If you own a Kindle and are looking to gain some literary karma and free books, the Kindle Lending Club is the place to start.
The new site, which launched in public beta on Friday, allows a Kindle e-book to be loaned once for up to two weeks -- a service that Amazon.com just started offering in late December 2010 to compete with a practice already in place with the Barnes and Noble Nook.
I wrote a story for WalletPop on Jan. 6 about how to save money on e-books, including loaning them for two weeks through individual owners. But at the time there wasn't a clearinghouse for finding books to borrow. You had to know another Kindle or Nook user.The Kindle Lending Club isn't run by Amazon, but by Catherine MacDonald, who started it as a Facebook group. No money changes hands for the free e-book loans. MacDonald so far has Amazon ads on the lending club website.
Publishers decide if an e-book can be loaned, so check if lending is enabled before buying a book. The lending rules at the lending club are the same as they are from Kindle: loans are for 14 days, a book can be loaned only once, and the original user can't read the book while it's on loan. If the borrower wants to return the book before the 14 days are up, they can delete it from their Kindle, and the original user will then have access to it again. If the borrower doesn't delete it, the book expires in 14 days.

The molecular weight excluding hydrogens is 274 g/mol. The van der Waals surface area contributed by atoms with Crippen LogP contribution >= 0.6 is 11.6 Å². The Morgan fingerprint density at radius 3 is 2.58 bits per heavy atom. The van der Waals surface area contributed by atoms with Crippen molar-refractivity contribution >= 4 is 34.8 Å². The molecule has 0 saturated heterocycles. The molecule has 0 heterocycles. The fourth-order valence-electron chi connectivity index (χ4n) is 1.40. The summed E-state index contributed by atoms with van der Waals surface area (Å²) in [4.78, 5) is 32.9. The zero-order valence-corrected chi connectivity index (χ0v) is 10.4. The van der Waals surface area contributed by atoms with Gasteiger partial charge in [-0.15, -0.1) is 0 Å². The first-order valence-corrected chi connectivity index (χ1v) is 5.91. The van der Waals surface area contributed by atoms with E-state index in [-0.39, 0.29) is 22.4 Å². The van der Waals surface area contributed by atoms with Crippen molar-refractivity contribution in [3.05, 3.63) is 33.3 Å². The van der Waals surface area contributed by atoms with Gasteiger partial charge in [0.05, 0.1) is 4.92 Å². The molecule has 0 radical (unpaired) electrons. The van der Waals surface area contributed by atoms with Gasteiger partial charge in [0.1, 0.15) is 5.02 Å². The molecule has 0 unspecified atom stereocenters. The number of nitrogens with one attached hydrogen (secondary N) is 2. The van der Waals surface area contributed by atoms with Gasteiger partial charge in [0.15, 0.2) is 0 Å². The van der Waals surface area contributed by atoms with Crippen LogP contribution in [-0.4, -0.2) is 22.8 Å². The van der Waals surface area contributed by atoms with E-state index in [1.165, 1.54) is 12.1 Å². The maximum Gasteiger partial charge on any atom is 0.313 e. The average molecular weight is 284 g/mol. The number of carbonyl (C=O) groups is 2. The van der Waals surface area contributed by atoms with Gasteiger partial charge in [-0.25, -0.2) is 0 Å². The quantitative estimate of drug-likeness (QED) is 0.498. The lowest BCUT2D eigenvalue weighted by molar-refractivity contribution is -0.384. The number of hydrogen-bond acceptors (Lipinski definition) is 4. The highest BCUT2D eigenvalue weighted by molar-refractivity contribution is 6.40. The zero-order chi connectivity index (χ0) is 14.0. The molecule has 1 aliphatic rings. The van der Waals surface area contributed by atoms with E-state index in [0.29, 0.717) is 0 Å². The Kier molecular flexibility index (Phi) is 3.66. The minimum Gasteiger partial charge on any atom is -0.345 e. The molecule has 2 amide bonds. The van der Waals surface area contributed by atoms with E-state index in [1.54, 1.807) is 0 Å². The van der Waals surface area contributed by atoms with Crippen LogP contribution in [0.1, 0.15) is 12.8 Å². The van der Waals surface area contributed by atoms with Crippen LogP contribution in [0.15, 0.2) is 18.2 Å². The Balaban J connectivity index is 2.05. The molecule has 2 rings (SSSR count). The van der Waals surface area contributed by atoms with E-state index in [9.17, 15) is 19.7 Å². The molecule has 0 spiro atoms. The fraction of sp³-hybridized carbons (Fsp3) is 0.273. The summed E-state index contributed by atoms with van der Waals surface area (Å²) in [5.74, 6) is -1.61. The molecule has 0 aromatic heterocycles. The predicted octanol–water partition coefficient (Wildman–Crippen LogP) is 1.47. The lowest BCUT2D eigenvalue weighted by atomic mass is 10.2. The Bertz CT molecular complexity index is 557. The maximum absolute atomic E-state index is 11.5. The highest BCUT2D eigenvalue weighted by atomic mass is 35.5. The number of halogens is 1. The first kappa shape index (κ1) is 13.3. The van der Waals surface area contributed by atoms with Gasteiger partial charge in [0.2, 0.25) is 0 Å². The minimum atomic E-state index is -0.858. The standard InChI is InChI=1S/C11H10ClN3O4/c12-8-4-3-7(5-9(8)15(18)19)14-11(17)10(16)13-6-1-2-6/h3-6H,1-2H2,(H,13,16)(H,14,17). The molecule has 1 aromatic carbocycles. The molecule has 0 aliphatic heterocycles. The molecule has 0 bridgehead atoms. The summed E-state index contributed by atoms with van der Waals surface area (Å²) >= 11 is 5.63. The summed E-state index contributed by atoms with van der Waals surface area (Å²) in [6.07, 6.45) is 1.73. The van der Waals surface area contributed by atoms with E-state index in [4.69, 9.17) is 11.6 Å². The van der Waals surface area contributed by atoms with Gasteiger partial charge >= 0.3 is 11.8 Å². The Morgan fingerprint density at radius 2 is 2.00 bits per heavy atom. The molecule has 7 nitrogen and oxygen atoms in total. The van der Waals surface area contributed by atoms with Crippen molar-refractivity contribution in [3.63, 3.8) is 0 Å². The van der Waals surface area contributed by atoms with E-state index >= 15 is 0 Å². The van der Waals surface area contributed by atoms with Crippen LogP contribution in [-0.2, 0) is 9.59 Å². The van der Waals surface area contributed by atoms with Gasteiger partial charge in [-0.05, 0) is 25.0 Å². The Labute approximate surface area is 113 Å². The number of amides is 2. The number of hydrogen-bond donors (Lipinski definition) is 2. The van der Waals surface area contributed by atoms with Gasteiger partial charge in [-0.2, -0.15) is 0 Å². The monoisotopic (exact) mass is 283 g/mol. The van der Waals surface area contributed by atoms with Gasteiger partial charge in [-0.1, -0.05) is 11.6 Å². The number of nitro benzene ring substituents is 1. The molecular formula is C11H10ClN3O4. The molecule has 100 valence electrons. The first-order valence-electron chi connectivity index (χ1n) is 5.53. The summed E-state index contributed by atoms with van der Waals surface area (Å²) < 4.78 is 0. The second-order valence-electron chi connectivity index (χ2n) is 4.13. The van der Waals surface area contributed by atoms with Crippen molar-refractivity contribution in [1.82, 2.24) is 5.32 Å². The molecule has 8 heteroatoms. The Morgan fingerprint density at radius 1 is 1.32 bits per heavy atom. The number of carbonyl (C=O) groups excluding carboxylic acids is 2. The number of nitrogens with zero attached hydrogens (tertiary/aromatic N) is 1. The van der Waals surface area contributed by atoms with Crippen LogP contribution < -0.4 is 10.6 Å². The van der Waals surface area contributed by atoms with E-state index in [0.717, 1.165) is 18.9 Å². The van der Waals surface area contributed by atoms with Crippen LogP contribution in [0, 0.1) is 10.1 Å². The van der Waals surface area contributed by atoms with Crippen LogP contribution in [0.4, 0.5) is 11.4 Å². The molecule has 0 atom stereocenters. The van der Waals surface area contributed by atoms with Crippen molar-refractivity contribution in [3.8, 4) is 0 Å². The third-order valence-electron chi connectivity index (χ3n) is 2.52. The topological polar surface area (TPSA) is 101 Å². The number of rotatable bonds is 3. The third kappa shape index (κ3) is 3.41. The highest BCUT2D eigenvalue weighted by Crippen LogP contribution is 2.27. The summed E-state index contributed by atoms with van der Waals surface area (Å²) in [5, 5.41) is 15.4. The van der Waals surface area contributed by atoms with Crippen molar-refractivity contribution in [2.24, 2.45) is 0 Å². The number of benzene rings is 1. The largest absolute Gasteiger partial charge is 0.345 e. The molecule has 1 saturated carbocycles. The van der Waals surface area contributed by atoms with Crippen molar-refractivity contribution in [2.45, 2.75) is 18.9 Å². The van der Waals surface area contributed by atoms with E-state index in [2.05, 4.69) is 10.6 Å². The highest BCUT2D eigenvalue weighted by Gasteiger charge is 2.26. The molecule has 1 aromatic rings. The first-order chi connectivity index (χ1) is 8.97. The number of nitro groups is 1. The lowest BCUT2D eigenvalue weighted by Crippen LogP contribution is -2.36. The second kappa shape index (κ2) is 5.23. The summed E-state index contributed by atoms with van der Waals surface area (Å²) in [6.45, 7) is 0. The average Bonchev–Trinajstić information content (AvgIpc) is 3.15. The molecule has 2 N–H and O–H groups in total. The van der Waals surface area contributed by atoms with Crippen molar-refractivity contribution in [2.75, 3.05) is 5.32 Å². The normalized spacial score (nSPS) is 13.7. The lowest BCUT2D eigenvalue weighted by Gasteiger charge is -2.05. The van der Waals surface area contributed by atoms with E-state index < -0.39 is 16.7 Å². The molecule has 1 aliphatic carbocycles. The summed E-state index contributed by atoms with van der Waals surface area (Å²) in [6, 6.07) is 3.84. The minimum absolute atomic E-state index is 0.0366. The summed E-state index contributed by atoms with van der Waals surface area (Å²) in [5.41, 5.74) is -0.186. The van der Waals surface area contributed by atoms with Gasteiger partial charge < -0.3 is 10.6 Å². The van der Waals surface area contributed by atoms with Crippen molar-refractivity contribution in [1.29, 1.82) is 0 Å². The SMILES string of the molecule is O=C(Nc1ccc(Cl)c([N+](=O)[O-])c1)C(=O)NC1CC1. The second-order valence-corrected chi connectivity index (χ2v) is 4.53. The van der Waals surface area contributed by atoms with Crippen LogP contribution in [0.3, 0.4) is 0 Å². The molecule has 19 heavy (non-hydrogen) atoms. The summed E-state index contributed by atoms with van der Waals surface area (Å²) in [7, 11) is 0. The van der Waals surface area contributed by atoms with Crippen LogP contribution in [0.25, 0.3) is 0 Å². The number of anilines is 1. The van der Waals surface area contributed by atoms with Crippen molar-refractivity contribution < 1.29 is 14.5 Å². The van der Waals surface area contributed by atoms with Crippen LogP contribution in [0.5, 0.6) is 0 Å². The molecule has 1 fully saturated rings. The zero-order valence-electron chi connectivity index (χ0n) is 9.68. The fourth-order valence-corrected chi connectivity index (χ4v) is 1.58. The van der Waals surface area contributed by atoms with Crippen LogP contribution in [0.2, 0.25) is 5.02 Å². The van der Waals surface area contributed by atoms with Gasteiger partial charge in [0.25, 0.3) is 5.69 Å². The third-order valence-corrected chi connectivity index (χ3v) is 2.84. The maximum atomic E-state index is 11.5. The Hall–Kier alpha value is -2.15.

You have to register at the lending club website to borrow or loan books, which are searchable by title. According to Examiner.com tech writer Michael Santo, the Kindle Lending Club has 786 users and lists 2,000 Kindle e-books to loan. Meanwhile, users have made 669 borrow requests and 286 e-books have been loaned.
You don't have to have a Kindle to read the loaned e-books. The Kindle reading app can be used on computers, smartphones and the iPad.
Some Kindle best-sellers are available for loan, including one of my favorites, Water for Elephants, which I just loaned through the Kindle Lending Club to get some karma of my own. Books can be searched by title or browsed by the top available books for borrowers, or the top requests from lenders.
For book lovers, this new and free lending club is a matchmaker made in heaven.
Aaron Crowe is a freelance journalist in the San Francisco Bay Area.
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